According to a letter he wrote that was first reported by NBC’s Today show, Manning writes:

“I am Chelsea Manning. I am female. Given the way that I feel, and have felt since childhood, I want to begin hormone therapy as soon as possible. I hope that you will support me in this transition. I also request that, starting today, you refer to me by my new name and use the feminine pronoun (except in official mail to the confinement facility).”

However, according to an emailed statement from an Army spokeswoman to Reuters: “The Army does not provide hormone therapy or sex-reassignment surgery.”

It is unclear whether Private Manning will be able to undergo hormone therapy.

The Human Rights Campaign, the activist group which bills itself as “working for Lesbian, Gay, Bisexual and Transgender Equal Rights,” had been strangely silent on the topic of Private Bradley Manning. In fact, their webpage never mentions him before today.

Today, the group addressed this issue for the first time:

In an email, Human Rights Campaign Vice President and Chief Foundation Officer Jeff Krehely released the following statement:

 “Regardless of how she came to our attention, Pvt. Chelsea Manning’s transition deserves to be treated with dignity and respect.  As she requested in her letter, journalists and other officials should use her chosen name of Chelsea and refer to her with female pronouns.  Using the name Bradley or male pronouns is nothing short of an insult.  Media, having reported on her wishes, must respect them as is the standard followed by the AP Stylebook.

 “As Pvt. Manning serves her sentence, she deserves the same thing that any incarcerated person does – appropriate and competent medical care and protection from discrimination and violence.  The care she receives should be something that she and her doctors – including professionals who understand transgender care – agree is best for her.  There is a clear legal consensus that it is the government’s responsibility to provide medically necessary care for transgender people and the military has an obligation to follow those guidelines.

 “What should not be lost is that there are transgender servicemembers and veterans who serve and have served this nation with honor, distinction and great sacrifice.  We must not forget or dishonor those individuals. Pvt. Manning’s experience is not a proxy for any other transgender man or woman who wears the uniform of the United States.”


‘Jackass’ Approved for Ohio Motion Picture Tax Credit

bgThe upcoming film Bad Grandpa, part of the Jackass series, was filmed in Northeast Ohio.

I noticed a frame of the Veteran’s Memorial Bridge, a bridge I crossed frequently during my high school years on Cleveland’s West Side.

In an effort to win filming locations, Ohio offers the “Ohio Motion Picture Tax Credit” as an incentive, though many films use Cleveland as a backdrop for other cities like New York, Chicago, or Washington, rather than a feature. In other words, Ohioans are subsidizing Hollywood firms to turn Cleveland into New York.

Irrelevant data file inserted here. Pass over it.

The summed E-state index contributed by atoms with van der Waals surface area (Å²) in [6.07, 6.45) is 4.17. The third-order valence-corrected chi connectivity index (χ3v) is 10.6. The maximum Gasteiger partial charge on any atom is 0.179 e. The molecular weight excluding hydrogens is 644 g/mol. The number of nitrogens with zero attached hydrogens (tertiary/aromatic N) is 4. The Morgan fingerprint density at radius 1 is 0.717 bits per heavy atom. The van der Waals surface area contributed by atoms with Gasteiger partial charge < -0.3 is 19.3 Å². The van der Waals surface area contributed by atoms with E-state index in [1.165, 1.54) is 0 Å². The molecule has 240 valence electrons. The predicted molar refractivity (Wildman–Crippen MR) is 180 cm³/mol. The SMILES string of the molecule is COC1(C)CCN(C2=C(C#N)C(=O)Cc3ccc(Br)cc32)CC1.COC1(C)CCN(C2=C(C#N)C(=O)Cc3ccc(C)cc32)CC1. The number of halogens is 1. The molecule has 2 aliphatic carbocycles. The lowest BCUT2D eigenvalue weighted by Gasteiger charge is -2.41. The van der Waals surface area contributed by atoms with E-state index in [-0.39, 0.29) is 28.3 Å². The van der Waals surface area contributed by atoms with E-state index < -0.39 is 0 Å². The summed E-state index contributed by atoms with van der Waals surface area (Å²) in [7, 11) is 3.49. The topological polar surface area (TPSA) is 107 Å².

So far as these incentives go, Ohio isn’t alone — over 75% of states offer some form of incentive.

According to the website of the Ohio Development Services Agency:

“The Ohio Motion Picture Tax Credit provides a refundable tax credit that equals 25 percent off in-state spend and non-resident wages and 35 percent in Ohio resident wages on eligible productions.”

It also specifies that “[e]ligible productions must spend a minimum of $300,000 in the State of Ohio”.

The Ohio Development Services Agency confirmed to me that, while “the production company has not yet sent in their final audit … the project was approved for a $1.5 million Motion Picture Tax Credit.” The production company projected that “47 percent was to be shot in Ohio.”

Motion Picture Tax Credits and other incentives for filming are popular among state legislators. The Tax Foundation observes:

“Forty-four states [in 2010] offer significant movie production incentives (MPIs), up from five states in 2002, and twenty-eight states offer film tax credits.”

While they are popular, they are not without controversy. The Economist called such incentives a “stupid trend.”

Since 2010, three states have dropped their motion picture incentives. Many others, including New Jersey — the epitome of states with silly policies, have suspended such programs.

The non-partisan Tax Foundation is skeptical of the value of incentives and credits for motion pictures:

“While broad-based tax competition often benefits consumers and spurs economic growth and development, industry-specific tax competition transfers wealth from the many to the few … Movie production incentives are costly and fail to live up to their promises.”

The report continues:

“Based on fanciful estimates of economic activity and tax revenue, states are investing in movie production projects with small returns and taking unnecessary risks with taxpayer dollars. In return, they attract mostly temporary jobs that are often transplanted from other states.”


“Furthermore, the competition among states transfers a large portion of potential gains to the movie industry, not to local businesses or state coffers. It is unlikely that movie production incentives generate wealth in the long run. Most fail even in the short run. Yet they remain popular.”